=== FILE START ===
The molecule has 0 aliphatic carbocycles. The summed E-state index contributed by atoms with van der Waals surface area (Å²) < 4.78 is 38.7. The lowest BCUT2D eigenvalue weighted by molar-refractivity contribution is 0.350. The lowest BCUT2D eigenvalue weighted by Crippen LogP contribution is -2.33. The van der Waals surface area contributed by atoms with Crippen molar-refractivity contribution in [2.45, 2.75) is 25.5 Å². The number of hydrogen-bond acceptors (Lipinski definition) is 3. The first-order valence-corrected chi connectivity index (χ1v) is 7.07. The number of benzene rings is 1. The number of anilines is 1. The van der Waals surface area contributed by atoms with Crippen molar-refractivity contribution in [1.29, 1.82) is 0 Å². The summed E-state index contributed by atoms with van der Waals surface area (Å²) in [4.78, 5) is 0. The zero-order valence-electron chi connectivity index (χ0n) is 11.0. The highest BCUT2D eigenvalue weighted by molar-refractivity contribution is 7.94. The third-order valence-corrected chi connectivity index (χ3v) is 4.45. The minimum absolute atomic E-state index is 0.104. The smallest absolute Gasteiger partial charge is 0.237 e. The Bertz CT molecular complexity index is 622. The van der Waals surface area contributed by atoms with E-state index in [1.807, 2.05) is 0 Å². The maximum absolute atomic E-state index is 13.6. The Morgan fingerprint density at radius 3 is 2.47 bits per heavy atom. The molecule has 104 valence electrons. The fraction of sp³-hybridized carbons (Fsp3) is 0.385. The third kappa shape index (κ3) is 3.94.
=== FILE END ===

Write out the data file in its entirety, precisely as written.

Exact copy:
The molecule has 0 aliphatic carbocycles. The summed E-state index contributed by atoms with van der Waals surface area (Å²) < 4.78 is 38.7. The lowest BCUT2D eigenvalue weighted by molar-refractivity contribution is 0.350. The lowest BCUT2D eigenvalue weighted by Crippen LogP contribution is -2.33. The van der Waals surface area contributed by atoms with Crippen molar-refractivity contribution in [2.45, 2.75) is 25.5 Å². The number of hydrogen-bond acceptors (Lipinski definition) is 3. The first-order valence-corrected chi connectivity index (χ1v) is 7.07. The number of benzene rings is 1. The number of anilines is 1. The van der Waals surface area contributed by atoms with Crippen molar-refractivity contribution in [1.29, 1.82) is 0 Å². The summed E-state index contributed by atoms with van der Waals surface area (Å²) in [4.78, 5) is 0. The zero-order valence-electron chi connectivity index (χ0n) is 11.0. The highest BCUT2D eigenvalue weighted by molar-refractivity contribution is 7.94. The third-order valence-corrected chi connectivity index (χ3v) is 4.45. The minimum absolute atomic E-state index is 0.104. The smallest absolute Gasteiger partial charge is 0.237 e. The Bertz CT molecular complexity index is 622. The van der Waals surface area contributed by atoms with E-state index in [1.807, 2.05) is 0 Å². The maximum absolute atomic E-state index is 13.6. The Morgan fingerprint density at radius 3 is 2.47 bits per heavy atom. The molecule has 104 valence electrons. The fraction of sp³-hybridized carbons (Fsp3) is 0.385. The third kappa shape index (κ3) is 3.94.